Though the full lockdown in the central Chinese city of Wuhan has ended, many streets still have tall barriers set up to help stop the spread of the coronavirus which causes Covid-19. Business owners say that as they try to resume operations, the physical barriers are keeping customers away from their shops. Saying that the dividers do little to limit the spread of the virus anyway, they want officials to remove them as soon as possible.

Coronavirus: Wuhan businesses say street barriers must go as Chinese city counts cost of lockdown
Coronavirus: Wuhan’s small business owners face uncertain future despite lockdown being lifted

Businesses across the central Chinese city of Wuhan are gradually resuming operations after the lifting of a lockdown on April 8, 2020, nearly two and a half months after it was imposed to slow the spread of the deadly coronavirus. But few consumers are returning to restaurants and shopping centres since many are still worried about contracting Covid-19 as the outbreak continues, leaving small business owners facing an uncertain future.

15 Apr 2020 - 12:34PM

Businesses across the central Chinese city of Wuhan are gradually resuming operations after the lifting of a lockdown on April 8, 2020, nearly two and a half months after it was imposed to slow the spread of the deadly coronavirus. But few consumers are returning to restaurants and shopping centres since many are still worried about contracting Covid-19 as the outbreak continues, leaving small business owners facing an uncertain future.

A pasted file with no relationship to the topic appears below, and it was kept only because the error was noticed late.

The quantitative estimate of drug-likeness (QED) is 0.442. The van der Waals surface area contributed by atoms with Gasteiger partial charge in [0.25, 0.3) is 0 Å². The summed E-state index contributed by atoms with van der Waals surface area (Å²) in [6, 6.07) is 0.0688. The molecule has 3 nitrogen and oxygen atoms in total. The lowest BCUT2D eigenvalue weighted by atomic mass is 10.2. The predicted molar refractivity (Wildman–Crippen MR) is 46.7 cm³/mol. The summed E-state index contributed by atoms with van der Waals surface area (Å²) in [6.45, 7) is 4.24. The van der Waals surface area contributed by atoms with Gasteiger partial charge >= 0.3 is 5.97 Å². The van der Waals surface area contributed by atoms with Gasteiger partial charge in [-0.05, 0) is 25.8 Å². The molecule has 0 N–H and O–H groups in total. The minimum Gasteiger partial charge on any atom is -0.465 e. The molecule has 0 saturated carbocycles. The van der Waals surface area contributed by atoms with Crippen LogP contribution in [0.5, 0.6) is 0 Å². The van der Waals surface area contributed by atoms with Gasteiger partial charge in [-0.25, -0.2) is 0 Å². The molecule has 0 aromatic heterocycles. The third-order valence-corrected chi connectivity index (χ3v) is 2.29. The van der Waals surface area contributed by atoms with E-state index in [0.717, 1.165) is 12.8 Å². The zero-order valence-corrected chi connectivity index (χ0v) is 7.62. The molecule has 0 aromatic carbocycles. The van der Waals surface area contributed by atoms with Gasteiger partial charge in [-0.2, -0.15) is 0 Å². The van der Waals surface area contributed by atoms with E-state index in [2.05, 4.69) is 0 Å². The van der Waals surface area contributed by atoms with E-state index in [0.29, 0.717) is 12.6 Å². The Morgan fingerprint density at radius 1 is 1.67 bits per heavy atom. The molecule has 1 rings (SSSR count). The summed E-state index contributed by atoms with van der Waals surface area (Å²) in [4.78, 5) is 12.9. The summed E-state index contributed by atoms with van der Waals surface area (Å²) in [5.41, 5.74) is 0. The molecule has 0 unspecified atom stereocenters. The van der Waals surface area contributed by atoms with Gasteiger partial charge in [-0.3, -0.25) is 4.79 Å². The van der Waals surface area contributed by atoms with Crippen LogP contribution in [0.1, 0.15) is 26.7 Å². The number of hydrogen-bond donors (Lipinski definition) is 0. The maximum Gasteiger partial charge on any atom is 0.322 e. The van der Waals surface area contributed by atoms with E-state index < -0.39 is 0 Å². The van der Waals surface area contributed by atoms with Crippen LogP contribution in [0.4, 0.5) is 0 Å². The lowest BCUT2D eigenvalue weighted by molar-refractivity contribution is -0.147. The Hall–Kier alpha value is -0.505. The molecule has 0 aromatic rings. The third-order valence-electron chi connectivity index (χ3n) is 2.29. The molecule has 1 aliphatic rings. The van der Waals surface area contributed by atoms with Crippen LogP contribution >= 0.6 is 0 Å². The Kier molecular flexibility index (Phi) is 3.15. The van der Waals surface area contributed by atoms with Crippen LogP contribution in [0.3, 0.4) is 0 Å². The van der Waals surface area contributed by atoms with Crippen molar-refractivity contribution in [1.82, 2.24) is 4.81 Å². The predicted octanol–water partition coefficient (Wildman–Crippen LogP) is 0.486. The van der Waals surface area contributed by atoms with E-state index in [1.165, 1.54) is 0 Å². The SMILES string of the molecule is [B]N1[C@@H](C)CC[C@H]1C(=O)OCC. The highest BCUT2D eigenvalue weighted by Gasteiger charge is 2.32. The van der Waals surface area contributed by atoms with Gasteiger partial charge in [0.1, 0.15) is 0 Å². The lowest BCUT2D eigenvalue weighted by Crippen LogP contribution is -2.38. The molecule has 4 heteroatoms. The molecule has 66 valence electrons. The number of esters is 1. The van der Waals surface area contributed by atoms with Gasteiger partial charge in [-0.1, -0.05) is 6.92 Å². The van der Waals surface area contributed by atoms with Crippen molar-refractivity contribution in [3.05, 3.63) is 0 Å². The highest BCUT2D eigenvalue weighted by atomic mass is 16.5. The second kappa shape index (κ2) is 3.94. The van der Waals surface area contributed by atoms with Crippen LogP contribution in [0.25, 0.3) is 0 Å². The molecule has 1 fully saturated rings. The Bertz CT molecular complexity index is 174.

Coronavirus: Wuhan’s small business owners face uncertain future despite lockdown being lifted
Wuhan man recounts struggles after father and pregnant wife contract Covid-19

The Chinese city of Wuhan was the initial epicentre of what is now a global pandemic caused by the deadly new coronavirus. There were more than 50,000 confirmed Covid-19 cases and 2,574 fatalities recorded by China’s health authorities as of April 9, 2020. The city resumed daily life after a lockdown of 76 days. 

9 Apr 2020 - 5:01PM

The Chinese city of Wuhan was the initial epicentre of what is now a global pandemic caused by the deadly new coronavirus. There were more than 50,000 confirmed Covid-19 cases and 2,574 fatalities recorded by China’s health authorities as of April 9, 2020. The city resumed daily life after a lockdown of 76 days. 

Wuhan man recounts struggles after father and pregnant wife contract Covid-19
The lockdown in Wuhan is officially lifted, but life is still far from normal

Tens of thousands of people have left the central Chinese city of Wuhan after a nearly 2.5-month lockdown was officially lifted on April 8, 2020. The strict measures were put in place on January 23, in an aggressive effort by Chinese authorities to curb the spread of the novel coronavirus that causes the disease Covid-19. Wuhan was the first epicentre of what quickly became a global pandemic. People were not allowed to enter or leave the city, unless under special circumstances. Now, with the lockdown over, people who were stuck in Wuhan are able to leave, but many restrictions remain in place, as authorities and residents remain weary of a potential new wave of infections.

15 Apr 2020 - 12:34PM